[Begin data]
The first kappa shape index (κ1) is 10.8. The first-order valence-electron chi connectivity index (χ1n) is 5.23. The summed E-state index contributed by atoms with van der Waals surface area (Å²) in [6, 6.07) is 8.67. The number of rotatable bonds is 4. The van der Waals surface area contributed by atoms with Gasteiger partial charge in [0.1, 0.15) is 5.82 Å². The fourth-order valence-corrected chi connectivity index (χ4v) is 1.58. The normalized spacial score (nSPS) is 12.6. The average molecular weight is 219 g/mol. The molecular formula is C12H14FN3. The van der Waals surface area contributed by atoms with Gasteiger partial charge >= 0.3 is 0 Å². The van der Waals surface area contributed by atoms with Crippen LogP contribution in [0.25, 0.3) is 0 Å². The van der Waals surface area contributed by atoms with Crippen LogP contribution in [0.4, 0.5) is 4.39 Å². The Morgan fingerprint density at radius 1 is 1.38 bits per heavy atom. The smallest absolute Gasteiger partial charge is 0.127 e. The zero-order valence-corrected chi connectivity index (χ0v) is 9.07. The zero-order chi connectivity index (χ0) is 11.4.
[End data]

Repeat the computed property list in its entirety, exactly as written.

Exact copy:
The first kappa shape index (κ1) is 10.8. The first-order valence-electron chi connectivity index (χ1n) is 5.23. The summed E-state index contributed by atoms with van der Waals surface area (Å²) in [6, 6.07) is 8.67. The number of rotatable bonds is 4. The van der Waals surface area contributed by atoms with Gasteiger partial charge in [0.1, 0.15) is 5.82 Å². The fourth-order valence-corrected chi connectivity index (χ4v) is 1.58. The normalized spacial score (nSPS) is 12.6. The average molecular weight is 219 g/mol. The molecular formula is C12H14FN3. The van der Waals surface area contributed by atoms with Gasteiger partial charge >= 0.3 is 0 Å². The van der Waals surface area contributed by atoms with Crippen LogP contribution in [0.25, 0.3) is 0 Å². The van der Waals surface area contributed by atoms with Crippen LogP contribution in [0.4, 0.5) is 4.39 Å². The Morgan fingerprint density at radius 1 is 1.38 bits per heavy atom. The smallest absolute Gasteiger partial charge is 0.127 e. The zero-order valence-corrected chi connectivity index (χ0v) is 9.07. The zero-order chi connectivity index (χ0) is 11.4.